In just over a century commercial aviation has grown from its infancy to making over 32 million flights annually. With the advent of overnight freight carriers and multi-level passenger service the airline grid has become as essential as the electric grid to everyday life as we know it now.
Aircraft manufacturers Boeing and Airbus, whose continued livelihood depends on them being correct about such things, are forecasting that over the next 20 years (2015-2034), global passenger traffic will grow at an average 4.6% a year, driving a need for some 32,600 new aircraft to be added to the global fleet as passenger and freighter fleets will more than double from today’s 19,000 aircraft to 38,500. It will take 10 crews (20 pilots) per airplane to operate them will require 770,000 pilots flying in the industry, many times more than the number flying today.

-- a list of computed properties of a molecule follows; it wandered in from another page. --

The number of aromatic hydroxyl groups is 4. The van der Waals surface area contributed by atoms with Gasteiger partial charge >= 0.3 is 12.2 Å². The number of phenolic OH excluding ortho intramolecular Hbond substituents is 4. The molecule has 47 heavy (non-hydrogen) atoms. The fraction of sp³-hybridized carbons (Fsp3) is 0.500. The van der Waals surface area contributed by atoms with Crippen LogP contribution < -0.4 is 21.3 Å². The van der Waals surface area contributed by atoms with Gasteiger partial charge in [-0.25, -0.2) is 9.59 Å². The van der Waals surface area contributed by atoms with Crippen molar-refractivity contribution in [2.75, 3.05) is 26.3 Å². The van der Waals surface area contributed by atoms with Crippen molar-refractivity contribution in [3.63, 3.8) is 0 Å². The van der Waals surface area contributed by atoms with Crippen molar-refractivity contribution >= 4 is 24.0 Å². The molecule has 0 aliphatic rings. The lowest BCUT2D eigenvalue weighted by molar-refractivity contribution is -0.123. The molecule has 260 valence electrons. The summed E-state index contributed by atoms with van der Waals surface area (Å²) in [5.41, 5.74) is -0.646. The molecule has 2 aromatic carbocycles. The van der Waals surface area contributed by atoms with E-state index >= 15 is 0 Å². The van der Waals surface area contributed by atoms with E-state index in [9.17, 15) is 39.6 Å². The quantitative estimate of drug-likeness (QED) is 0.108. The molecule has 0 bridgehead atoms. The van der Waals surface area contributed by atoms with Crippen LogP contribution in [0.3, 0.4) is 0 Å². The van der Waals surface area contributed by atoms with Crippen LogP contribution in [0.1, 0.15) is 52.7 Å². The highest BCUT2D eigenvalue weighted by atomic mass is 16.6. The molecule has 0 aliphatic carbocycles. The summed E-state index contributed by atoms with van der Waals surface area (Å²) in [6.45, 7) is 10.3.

The growth of the global airline industry looms as large parts of the world catch up to thriving airline markets such as in the United States and Europe. This global demand has foreign airlines coming to the United States to hire our pilots, creating more of a US pilot shortage.
As an example two regional pilots, who both graduated from ATP’s Airline Career Pilot Program and former ATP instructors, have been flying for regional airlines for the last few years. They have both recently been hired by foreign carriers, one by ANA and one by Emirates, to fly 767s and 777s as first officers.
That is a monumental leap in both pilot’s careers and they would not have had that opportunity before the the pilot shortage began. They are both now positioned to seize the opportunities presented to them and one important step they took initially was making the decision to come join the long line of professional pilots who began their careers by training with ATP.